How including refugees helps everyone

Helping refugees go into business, a win-win situation.                       – Filippo Grandi, UNHCR High Commissioner

 

It has happened so many times throughout history: people being forced to flee their homes. Time and time again, refugees have crossed borders and not a single continent has been spared by this. Well, technically except for Antarctica, but let’s ignore that one for a now.

Examples of refugees in history

Historical examples of refugees on each continent could be the result of European settlers leaving towards the Americas in search of a better life. As a direct result of that: the British and the Spanish Colonisation of the Americas which forced the native peoples to flee to other parts of their continents, the expansion of the Zulu Empire in Africa, which created a ripple effect of fleeing tribes, the French Huguenots who fled to England as they were perused in their own country due to their religion and in Asia we can find numerous examples of waves of Chinese refugees every so often when a powerful dynasty fell and as a result wars broke out, people were starving and ultimately fled to neighbouring countries.

East-German soldier defecting to West Germany, 1961

On the brighter side of refugees: they often find a new place to stay where they are welcomed and accepted for who they are. Naturally, this process takes time and the colonisation of the Americas is still a heavy topic, but let’s save that for another time. We can find other examples in the Cold War: people who escaped through, over or under the Berlin Wall, made it to the other side and were reunited with family.

 

In my personal life, I met with Syrian refugees. They too made a horrible journey and finally came to my home country years ago. Now they have houses, jobs and families. One of my friends even made the regional news when he became a miller. The story of the Syrian refugee who became a Dutch miller can be found here, but the article is only available in Dutch. I am sorry about that! In short: Saïd came to The Netherlands as a refugee, then found work as a volunteer on the Zaanse Schans, a tourist attraction which aims to show traditional, local life as it was some 400 years ago. Now, over the past two weeks when the video was taken, he has been trained to learn the basics of making oil in a mill.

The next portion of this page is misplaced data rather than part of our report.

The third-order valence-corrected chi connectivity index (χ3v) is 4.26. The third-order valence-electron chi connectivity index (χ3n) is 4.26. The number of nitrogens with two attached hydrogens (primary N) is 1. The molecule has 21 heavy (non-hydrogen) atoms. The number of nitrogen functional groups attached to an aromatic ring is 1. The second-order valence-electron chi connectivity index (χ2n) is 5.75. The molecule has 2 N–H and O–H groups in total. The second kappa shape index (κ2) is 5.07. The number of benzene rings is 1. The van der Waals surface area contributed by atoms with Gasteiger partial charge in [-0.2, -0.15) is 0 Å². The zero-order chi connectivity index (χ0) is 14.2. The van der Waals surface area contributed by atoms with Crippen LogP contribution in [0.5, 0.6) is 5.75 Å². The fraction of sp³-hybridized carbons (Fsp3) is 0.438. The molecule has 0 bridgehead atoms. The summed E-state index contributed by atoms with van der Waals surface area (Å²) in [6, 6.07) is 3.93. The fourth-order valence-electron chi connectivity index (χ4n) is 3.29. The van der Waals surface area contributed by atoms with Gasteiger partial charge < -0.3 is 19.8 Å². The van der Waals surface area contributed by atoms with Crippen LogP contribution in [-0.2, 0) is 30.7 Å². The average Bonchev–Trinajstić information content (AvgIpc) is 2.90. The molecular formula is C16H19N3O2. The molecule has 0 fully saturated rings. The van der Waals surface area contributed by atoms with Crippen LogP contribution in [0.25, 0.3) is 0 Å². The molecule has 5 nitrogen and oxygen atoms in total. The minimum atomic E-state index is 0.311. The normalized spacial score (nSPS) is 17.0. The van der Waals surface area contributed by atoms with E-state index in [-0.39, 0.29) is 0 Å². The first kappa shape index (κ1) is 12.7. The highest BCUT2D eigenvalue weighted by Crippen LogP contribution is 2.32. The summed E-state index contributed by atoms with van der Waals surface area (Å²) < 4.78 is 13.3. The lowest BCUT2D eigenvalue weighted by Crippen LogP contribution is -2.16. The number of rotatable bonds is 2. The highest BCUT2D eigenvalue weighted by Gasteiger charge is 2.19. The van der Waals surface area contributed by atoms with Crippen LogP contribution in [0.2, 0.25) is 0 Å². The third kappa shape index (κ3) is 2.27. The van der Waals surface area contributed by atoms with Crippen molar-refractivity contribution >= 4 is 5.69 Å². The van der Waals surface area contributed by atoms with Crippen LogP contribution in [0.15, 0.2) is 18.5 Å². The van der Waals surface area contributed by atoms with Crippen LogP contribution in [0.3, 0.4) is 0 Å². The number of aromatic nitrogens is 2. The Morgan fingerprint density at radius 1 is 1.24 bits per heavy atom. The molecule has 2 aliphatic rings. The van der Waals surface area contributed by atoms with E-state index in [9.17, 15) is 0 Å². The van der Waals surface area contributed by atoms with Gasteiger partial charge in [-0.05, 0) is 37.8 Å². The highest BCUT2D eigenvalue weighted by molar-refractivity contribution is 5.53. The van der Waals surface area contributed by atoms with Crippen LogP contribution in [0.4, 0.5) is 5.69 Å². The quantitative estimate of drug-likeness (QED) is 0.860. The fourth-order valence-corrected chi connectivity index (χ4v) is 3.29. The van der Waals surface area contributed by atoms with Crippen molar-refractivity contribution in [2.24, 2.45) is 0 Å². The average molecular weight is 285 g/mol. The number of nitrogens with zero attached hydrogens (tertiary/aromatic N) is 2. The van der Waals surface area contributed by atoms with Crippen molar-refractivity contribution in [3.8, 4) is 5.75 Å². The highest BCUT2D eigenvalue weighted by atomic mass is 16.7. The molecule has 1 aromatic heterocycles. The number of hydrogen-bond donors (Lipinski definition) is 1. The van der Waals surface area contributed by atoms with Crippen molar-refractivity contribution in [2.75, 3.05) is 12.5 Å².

Former Syrian refugee has begun his training to be a Dutch miller, 2016

Refugees today

Before getting into this topic any further, let’s get the stats on refugees today first. These are provided by the UNHCR: the United Nations High Commissioner for Refugees, or the UN Refugee Agency. The UNHCR is the part of the United Nations which is tasked to aid refugees, forcibly displaced communities and stateless people, except for Palestinian refugees, who have their own organisation: the UNRWA. Primarily, their goal is for each refugee to get back home safely.

Refugees on a boat in the Mediterranean Sea

As of May 2019, there are over 70 million displaced people worldwide; about the population of Thailand! That is about 1 per 108 people who is either an asylum-seeker, internally displaced or a refugee. Of these 70 million, there are around 41,3 million internally displaced people, 25,9 million refugees and 3,5 million asylum seekers.